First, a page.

In Mill Design™ Service with 3D Laser Technology is Essential for Your Mill
I sat down with Casey McDaniel to better understand In Mill Design (IMD) service and the benefits for pulp and paper mills. Nothing is more valuable than hands-on experience from an expert. Casey is the Midwest District Sales Manager and has worked for Kadant Solutions for eight years. Casey graduated from the paper science and engineering program at the University of Wisconsin at Stevens Point.
V: What is In Mill Design service or IMD?
C: In Mill Design service is when you have the district sales manager, design, and/or application engineer working with mill personnel on-site to develop customized options for doctoring, cleaning, and filtration systems. Often IMD is used for a critical position such as press rolls, center press, and the Yankee; however, it can be extremely beneficial for all projects.
V: Can you walk me through an average IMD service call?
C: First, we start with a kickoff meeting with all personnel involved in the project. During this meeting, we discuss initial design ideas and define the project scope. This provides a good road map for the shutdown the next day. Next, at the shutdown, the engineer works with mill personnel to collect measurements and data to aid in the design. After the shutdown, the engineer develops the design. Finally, a review meeting is scheduled with all personnel involved with the project to discuss the design and begin the approval process.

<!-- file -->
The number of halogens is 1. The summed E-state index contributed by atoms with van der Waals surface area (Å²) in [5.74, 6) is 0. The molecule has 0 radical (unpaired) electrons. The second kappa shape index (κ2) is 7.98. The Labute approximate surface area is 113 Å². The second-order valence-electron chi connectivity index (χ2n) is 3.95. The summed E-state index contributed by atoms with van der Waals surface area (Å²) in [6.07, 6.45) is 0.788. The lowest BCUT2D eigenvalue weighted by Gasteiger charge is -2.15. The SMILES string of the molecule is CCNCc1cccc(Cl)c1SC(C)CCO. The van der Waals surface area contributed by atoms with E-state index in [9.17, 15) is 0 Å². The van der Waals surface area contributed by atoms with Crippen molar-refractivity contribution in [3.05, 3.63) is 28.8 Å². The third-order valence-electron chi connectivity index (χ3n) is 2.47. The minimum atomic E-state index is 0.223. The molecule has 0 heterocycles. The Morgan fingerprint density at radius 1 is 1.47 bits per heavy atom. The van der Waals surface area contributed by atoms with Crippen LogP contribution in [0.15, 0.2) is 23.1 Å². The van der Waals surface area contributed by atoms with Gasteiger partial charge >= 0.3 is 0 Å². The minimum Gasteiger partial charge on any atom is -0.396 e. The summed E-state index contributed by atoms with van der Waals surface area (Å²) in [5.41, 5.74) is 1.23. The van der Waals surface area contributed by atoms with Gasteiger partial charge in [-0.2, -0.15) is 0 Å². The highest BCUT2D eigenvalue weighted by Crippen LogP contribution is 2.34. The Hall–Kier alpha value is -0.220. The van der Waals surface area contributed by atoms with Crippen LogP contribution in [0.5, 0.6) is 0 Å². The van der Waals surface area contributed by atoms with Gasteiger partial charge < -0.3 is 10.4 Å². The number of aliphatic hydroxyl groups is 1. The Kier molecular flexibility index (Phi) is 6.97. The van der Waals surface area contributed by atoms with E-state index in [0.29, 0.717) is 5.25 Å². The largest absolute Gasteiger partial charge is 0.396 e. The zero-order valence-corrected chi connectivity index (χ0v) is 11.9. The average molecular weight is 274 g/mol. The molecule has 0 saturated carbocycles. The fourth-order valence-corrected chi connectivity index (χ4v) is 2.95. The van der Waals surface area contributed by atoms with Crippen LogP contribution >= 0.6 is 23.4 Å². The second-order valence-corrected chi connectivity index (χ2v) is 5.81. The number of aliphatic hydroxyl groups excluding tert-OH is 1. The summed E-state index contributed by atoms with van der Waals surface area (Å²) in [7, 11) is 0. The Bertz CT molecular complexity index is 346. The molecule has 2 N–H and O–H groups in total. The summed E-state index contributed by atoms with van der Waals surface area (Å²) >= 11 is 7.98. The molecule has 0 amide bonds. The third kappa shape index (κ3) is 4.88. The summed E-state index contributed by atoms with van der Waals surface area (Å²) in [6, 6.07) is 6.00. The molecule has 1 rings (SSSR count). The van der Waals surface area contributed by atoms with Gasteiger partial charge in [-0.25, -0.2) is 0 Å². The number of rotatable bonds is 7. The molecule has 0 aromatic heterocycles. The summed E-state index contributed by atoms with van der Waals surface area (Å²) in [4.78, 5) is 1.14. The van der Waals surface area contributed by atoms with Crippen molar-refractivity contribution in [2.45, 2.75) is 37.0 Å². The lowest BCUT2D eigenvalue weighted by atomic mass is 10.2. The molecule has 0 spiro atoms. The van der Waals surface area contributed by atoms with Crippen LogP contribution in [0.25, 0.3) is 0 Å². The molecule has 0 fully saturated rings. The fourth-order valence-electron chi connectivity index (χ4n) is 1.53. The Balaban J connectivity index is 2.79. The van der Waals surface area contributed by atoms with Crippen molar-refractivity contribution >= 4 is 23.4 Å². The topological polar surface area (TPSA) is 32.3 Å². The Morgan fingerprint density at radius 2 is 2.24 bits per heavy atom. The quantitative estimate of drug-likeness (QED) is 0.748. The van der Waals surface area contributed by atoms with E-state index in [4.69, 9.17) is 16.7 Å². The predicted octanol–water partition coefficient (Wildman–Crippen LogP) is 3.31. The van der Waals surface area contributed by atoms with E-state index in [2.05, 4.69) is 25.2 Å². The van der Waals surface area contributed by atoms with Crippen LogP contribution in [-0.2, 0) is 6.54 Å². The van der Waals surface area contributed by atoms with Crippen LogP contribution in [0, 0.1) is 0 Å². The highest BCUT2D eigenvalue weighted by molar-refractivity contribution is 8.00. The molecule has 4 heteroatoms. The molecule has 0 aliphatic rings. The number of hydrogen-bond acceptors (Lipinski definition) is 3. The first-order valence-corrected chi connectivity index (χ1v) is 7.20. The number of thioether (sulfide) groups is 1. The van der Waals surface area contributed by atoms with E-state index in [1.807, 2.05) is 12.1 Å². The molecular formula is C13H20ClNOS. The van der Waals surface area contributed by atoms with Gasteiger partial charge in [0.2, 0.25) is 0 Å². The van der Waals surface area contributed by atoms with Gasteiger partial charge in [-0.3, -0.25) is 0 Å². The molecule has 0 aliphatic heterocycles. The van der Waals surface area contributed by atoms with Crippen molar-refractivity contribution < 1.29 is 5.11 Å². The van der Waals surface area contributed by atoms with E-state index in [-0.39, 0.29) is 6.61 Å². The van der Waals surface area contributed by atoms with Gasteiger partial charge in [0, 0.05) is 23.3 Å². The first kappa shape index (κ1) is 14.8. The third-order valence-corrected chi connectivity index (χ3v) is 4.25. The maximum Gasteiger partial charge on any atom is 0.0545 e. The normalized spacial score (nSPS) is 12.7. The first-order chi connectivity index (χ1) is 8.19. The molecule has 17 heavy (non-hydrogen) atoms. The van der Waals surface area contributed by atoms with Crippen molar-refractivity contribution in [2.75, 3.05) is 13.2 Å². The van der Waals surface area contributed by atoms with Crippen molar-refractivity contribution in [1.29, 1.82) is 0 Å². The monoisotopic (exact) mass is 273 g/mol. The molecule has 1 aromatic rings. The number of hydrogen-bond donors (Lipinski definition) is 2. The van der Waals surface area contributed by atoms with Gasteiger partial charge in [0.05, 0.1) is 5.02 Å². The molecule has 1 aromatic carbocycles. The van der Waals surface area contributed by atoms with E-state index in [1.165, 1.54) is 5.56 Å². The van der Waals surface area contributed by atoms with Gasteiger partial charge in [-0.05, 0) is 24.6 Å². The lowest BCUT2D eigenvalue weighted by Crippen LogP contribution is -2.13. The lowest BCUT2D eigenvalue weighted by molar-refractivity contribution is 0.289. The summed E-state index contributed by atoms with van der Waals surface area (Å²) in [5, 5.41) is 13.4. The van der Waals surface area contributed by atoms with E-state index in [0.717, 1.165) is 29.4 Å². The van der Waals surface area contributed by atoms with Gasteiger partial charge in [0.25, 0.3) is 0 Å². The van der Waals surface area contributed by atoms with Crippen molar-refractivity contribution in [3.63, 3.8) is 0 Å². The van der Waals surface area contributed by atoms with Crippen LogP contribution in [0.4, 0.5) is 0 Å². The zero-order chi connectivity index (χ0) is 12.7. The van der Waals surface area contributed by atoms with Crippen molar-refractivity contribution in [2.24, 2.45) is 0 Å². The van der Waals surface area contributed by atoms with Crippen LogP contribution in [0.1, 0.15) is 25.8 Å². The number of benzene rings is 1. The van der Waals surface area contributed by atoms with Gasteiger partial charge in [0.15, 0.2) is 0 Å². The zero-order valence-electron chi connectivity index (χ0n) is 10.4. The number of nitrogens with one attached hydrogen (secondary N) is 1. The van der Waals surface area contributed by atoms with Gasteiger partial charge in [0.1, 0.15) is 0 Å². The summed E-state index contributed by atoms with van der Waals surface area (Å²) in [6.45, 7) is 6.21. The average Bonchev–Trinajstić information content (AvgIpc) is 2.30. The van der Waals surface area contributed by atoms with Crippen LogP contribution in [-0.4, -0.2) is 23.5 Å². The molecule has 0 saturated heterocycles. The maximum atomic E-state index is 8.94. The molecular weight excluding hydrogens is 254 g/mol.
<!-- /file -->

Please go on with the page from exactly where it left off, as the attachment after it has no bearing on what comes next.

V: What are the expectations of the mill during an IMD service call?
C: For the mill to reap all the benefits of IMD service, it’s essential the mill’s project production, engineering, and maintenance teams are present for the kick-off and review meetings. This allows for the greatest amount of collaboration between our service team and mill personnel. From our perspective, the process goes much smoother if you have key people engaged from the start.
V: How does IMD differ from a decade ago?
C: In Mill Design service began 15 years ago and has changed dramatically with the development of 3D laser scanning technology. A decade ago, the district sales manager would take the mill dimensions and send them to the engineer to decipher and then customize a design without seeing the application. Today, engineers can conduct a 360° scan of equipment to produce an immediate 3D model. Not only does this provide more accuracy, it cuts time from weeks to days in terms of presenting design options.
V: What have been the biggest benefits of In Mill Design service that you’ve witnessed in the field?
C: Overall, the biggest benefit of IMD is the elimination of major fit-up mistakes when the mill goes to install the new equipment. Because collaboration is the focus of IMD, mill personnel can see how the equipment will operate and can voice their thoughts and opinions right away. This significantly cuts down on lead time for the entire project.